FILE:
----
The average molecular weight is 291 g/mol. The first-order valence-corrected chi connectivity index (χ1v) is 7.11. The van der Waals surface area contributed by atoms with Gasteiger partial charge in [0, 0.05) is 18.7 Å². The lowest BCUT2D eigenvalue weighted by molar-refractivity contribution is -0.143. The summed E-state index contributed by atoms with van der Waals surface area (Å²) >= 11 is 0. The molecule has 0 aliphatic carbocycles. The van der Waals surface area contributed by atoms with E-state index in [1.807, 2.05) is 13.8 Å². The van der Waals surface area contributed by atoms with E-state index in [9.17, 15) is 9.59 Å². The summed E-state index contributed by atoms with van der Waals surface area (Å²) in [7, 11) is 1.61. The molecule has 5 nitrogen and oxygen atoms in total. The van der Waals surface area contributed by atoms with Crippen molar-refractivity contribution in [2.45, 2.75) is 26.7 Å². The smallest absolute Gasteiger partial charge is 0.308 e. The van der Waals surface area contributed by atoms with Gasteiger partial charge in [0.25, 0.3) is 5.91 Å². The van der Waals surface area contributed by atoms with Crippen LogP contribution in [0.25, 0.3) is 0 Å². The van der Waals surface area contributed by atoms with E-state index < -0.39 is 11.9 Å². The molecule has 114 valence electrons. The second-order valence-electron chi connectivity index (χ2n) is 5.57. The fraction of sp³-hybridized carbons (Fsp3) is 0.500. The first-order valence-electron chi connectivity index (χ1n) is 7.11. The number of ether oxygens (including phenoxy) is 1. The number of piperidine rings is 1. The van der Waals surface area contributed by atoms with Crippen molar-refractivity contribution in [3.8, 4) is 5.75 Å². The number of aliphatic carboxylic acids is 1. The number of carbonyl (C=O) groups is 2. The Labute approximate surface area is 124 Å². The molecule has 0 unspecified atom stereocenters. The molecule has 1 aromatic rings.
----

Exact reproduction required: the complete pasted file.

The average molecular weight is 291 g/mol. The first-order valence-corrected chi connectivity index (χ1v) is 7.11. The van der Waals surface area contributed by atoms with Gasteiger partial charge in [0, 0.05) is 18.7 Å². The lowest BCUT2D eigenvalue weighted by molar-refractivity contribution is -0.143. The summed E-state index contributed by atoms with van der Waals surface area (Å²) >= 11 is 0. The molecule has 0 aliphatic carbocycles. The van der Waals surface area contributed by atoms with E-state index in [1.807, 2.05) is 13.8 Å². The van der Waals surface area contributed by atoms with E-state index in [9.17, 15) is 9.59 Å². The summed E-state index contributed by atoms with van der Waals surface area (Å²) in [7, 11) is 1.61. The molecule has 5 nitrogen and oxygen atoms in total. The van der Waals surface area contributed by atoms with Crippen molar-refractivity contribution in [2.45, 2.75) is 26.7 Å². The smallest absolute Gasteiger partial charge is 0.308 e. The van der Waals surface area contributed by atoms with Gasteiger partial charge in [0.25, 0.3) is 5.91 Å². The van der Waals surface area contributed by atoms with Crippen LogP contribution in [0.25, 0.3) is 0 Å². The van der Waals surface area contributed by atoms with E-state index < -0.39 is 11.9 Å². The molecule has 114 valence electrons. The second-order valence-electron chi connectivity index (χ2n) is 5.57. The fraction of sp³-hybridized carbons (Fsp3) is 0.500. The first-order valence-electron chi connectivity index (χ1n) is 7.11. The number of ether oxygens (including phenoxy) is 1. The number of piperidine rings is 1. The van der Waals surface area contributed by atoms with Crippen molar-refractivity contribution in [3.8, 4) is 5.75 Å². The number of aliphatic carboxylic acids is 1. The number of carbonyl (C=O) groups is 2. The Labute approximate surface area is 124 Å². The molecule has 0 unspecified atom stereocenters. The molecule has 1 aromatic rings.